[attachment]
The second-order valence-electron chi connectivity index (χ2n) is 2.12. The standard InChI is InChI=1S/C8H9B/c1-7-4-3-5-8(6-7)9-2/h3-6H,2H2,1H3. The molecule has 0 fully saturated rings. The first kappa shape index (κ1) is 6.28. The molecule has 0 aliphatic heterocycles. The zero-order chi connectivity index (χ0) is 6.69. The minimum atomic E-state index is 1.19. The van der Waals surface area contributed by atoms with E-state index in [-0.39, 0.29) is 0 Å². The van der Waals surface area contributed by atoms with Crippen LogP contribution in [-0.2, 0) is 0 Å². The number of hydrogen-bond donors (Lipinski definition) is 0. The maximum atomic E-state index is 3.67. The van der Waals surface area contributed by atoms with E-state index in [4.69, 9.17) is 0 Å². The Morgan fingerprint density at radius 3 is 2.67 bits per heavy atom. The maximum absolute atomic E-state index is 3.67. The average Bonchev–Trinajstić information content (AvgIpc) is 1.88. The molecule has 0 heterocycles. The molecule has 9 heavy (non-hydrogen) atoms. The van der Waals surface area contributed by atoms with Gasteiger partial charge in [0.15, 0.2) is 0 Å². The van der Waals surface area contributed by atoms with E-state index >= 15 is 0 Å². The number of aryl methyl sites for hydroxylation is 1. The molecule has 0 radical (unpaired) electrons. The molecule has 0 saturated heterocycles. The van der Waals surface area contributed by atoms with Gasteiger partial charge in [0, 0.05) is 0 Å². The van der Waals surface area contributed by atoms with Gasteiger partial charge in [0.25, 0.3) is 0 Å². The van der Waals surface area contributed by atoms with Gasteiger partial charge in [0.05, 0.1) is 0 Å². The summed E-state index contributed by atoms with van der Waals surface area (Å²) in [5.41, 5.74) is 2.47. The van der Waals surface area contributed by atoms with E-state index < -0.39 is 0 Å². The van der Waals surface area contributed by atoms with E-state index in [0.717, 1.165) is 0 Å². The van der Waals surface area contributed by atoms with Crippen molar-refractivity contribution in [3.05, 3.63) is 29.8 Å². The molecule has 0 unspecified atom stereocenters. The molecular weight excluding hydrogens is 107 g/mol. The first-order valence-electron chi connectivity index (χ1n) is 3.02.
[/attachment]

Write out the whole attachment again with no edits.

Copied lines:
The second-order valence-electron chi connectivity index (χ2n) is 2.12. The standard InChI is InChI=1S/C8H9B/c1-7-4-3-5-8(6-7)9-2/h3-6H,2H2,1H3. The molecule has 0 fully saturated rings. The first kappa shape index (κ1) is 6.28. The molecule has 0 aliphatic heterocycles. The zero-order chi connectivity index (χ0) is 6.69. The minimum atomic E-state index is 1.19. The van der Waals surface area contributed by atoms with E-state index in [-0.39, 0.29) is 0 Å². The van der Waals surface area contributed by atoms with Crippen LogP contribution in [-0.2, 0) is 0 Å². The number of hydrogen-bond donors (Lipinski definition) is 0. The maximum atomic E-state index is 3.67. The van der Waals surface area contributed by atoms with E-state index in [4.69, 9.17) is 0 Å². The Morgan fingerprint density at radius 3 is 2.67 bits per heavy atom. The maximum absolute atomic E-state index is 3.67. The average Bonchev–Trinajstić information content (AvgIpc) is 1.88. The molecule has 0 heterocycles. The molecule has 9 heavy (non-hydrogen) atoms. The van der Waals surface area contributed by atoms with Gasteiger partial charge in [0.15, 0.2) is 0 Å². The van der Waals surface area contributed by atoms with E-state index >= 15 is 0 Å². The number of aryl methyl sites for hydroxylation is 1. The molecule has 0 radical (unpaired) electrons. The molecule has 0 saturated heterocycles. The van der Waals surface area contributed by atoms with Gasteiger partial charge in [0, 0.05) is 0 Å². The van der Waals surface area contributed by atoms with Gasteiger partial charge in [0.25, 0.3) is 0 Å². The van der Waals surface area contributed by atoms with Gasteiger partial charge in [0.05, 0.1) is 0 Å². The summed E-state index contributed by atoms with van der Waals surface area (Å²) in [5.41, 5.74) is 2.47. The van der Waals surface area contributed by atoms with E-state index < -0.39 is 0 Å². The van der Waals surface area contributed by atoms with E-state index in [0.717, 1.165) is 0 Å². The van der Waals surface area contributed by atoms with Crippen molar-refractivity contribution in [3.05, 3.63) is 29.8 Å². The molecule has 0 unspecified atom stereocenters. The molecular weight excluding hydrogens is 107 g/mol. The first-order valence-electron chi connectivity index (χ1n) is 3.02.